Being a director is even harder because 1. there is only a handful of theatre conservatory programs that have directing training; and 2. unlike being an actor, you don’t get opportunities to “audition” as a director. You just gotta do it. You do it and you let people see your work. And you keep doing it until somebody notices.

So being an Asian director (one of what? 3 or 4 in the country) the pressure to kick ass and represent is always in my mind. I have to prove myself like 200% more than a regular one. I need to stand out all the time. The work I do needs to be above extraordinary in order to, not only get noticed, but to be remembered. There is almost no room for failure, no room for mistakes. The scrutiny is more intense. And that is the hard part. Not being allowed to make beautiful failures. Which is so crucial to any artist. I don’t want to fall into the trap of gunning for perfection all the time. Because that’s not the point all the time. I need room to grow and find my way and it’s not always gong to be easy and clean.

Asian stereotypes in films are still there? What makes you cringe?


When I see Asian characters portrayed as mentally challenged nerds or dorks.

When I see Asian characters portrayed as low status and not given a chance to have the power to drive the story.

I don’t mind Asian characters supporting a story but when they are just there for display purposes only, the I go a bit mental.

Are we progressing? Mainstream entertainment is giving Asian actors a nod right? Are we getting there with shows like Fresh of the Boat in the US and the highly anticipated film adaptation of the book Crazy Rich Asians?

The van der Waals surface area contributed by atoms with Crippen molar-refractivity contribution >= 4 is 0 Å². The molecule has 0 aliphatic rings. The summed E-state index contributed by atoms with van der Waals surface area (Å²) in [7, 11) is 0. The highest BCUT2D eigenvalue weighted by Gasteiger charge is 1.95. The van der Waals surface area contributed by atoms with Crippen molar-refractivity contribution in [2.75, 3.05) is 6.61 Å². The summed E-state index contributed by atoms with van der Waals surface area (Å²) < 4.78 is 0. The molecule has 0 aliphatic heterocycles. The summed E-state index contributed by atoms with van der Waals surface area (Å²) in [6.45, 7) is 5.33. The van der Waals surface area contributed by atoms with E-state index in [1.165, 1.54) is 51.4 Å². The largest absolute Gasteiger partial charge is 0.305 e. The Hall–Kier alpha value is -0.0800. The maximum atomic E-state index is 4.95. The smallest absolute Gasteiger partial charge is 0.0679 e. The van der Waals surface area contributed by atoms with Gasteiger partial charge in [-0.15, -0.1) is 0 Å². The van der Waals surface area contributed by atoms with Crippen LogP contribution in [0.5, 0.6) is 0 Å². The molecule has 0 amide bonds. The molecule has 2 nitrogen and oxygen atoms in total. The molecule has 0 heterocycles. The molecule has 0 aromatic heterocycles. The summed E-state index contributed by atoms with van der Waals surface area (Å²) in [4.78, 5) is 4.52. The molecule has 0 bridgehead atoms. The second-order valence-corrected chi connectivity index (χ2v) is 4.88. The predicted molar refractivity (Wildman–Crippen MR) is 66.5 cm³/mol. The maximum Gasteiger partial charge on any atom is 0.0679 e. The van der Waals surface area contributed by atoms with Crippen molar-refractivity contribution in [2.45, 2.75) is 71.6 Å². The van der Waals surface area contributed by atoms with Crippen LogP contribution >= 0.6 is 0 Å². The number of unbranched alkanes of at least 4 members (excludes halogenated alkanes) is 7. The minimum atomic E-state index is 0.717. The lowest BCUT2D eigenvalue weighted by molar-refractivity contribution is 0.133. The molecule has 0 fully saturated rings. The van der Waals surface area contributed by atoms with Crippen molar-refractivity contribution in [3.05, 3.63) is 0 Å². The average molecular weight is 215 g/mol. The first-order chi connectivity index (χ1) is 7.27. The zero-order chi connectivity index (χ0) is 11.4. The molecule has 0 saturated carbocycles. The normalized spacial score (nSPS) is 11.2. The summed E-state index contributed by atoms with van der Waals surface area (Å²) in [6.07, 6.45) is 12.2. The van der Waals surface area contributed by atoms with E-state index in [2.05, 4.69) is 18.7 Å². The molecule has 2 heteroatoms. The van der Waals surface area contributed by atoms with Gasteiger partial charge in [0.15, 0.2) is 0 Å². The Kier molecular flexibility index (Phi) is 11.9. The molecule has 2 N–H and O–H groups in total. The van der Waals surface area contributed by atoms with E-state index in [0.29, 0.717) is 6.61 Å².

Yes but here is still a lot, a LOT of work that needs to be done. We are so not there yet. Having one or two Asian actors in a season is not progress. It’s tokenism. We need to start imagining our stages in full colour.

Tell us about some of the Asian-Canadian actors and who we should be keeping an eye on?

All the boys in the current cast of Banana Boys. Because not only are they all talented naturally but their work ethic is sold as a rock; they are highly rigorous with the work and they never settle for second best. They are very demanding of themselves and of each other. Open and willing to play and very imaginative bunch — it’s been a hoot working with them. I’m always inspired by their energy (it’s contagious) and they make it seem like anything is possible on stage.

What tips do you have for aspiring Asian actors in this city?

If being in theatre is your life calling – then do it. It is possible to have a viable profession as an Asian Canadian artist now – there are so may of us that have proven that. But we need more people who are really hungry to do this and who love theatre more than anything in the world. So if you feel that you’re one of those people, then do it and be relentless in the pursuit and in yourself as an artist. Go train in theatre. Go watch all kinds of theatre shows. Go create something, put something out there for people to see. Just do it.

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Sonya is the Co-Founder and Managing Editor of She is also a well-established contributing lifestyle writer to other sites and magazines sharing her passion for arts & culture, fashion, beauty, travel and food. Sonya is based in Toronto, Canada. Follow her on Twitter and Instagram @theculturepearl